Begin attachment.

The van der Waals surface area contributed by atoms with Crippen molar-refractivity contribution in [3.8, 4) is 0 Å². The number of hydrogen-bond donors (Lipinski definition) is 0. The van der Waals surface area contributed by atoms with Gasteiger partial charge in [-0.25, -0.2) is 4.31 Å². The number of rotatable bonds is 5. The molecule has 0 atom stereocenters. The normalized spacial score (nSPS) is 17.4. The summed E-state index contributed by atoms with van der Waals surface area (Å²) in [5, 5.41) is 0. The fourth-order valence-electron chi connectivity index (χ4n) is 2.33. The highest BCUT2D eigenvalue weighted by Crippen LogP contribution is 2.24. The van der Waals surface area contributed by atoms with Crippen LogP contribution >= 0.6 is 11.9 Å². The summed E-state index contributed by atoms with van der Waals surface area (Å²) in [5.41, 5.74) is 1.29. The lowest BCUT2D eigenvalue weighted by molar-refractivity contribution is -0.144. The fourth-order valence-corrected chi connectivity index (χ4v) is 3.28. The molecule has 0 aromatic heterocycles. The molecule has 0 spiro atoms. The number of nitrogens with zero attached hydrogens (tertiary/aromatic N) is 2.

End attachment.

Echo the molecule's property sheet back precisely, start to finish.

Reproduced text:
The van der Waals surface area contributed by atoms with Crippen molar-refractivity contribution in [3.8, 4) is 0 Å². The number of hydrogen-bond donors (Lipinski definition) is 0. The van der Waals surface area contributed by atoms with Gasteiger partial charge in [-0.25, -0.2) is 4.31 Å². The number of rotatable bonds is 5. The molecule has 0 atom stereocenters. The normalized spacial score (nSPS) is 17.4. The summed E-state index contributed by atoms with van der Waals surface area (Å²) in [5, 5.41) is 0. The fourth-order valence-electron chi connectivity index (χ4n) is 2.33. The highest BCUT2D eigenvalue weighted by Crippen LogP contribution is 2.24. The van der Waals surface area contributed by atoms with Crippen LogP contribution >= 0.6 is 11.9 Å². The summed E-state index contributed by atoms with van der Waals surface area (Å²) in [5.41, 5.74) is 1.29. The lowest BCUT2D eigenvalue weighted by molar-refractivity contribution is -0.144. The fourth-order valence-corrected chi connectivity index (χ4v) is 3.28. The molecule has 0 aromatic heterocycles. The molecule has 0 spiro atoms. The number of nitrogens with zero attached hydrogens (tertiary/aromatic N) is 2.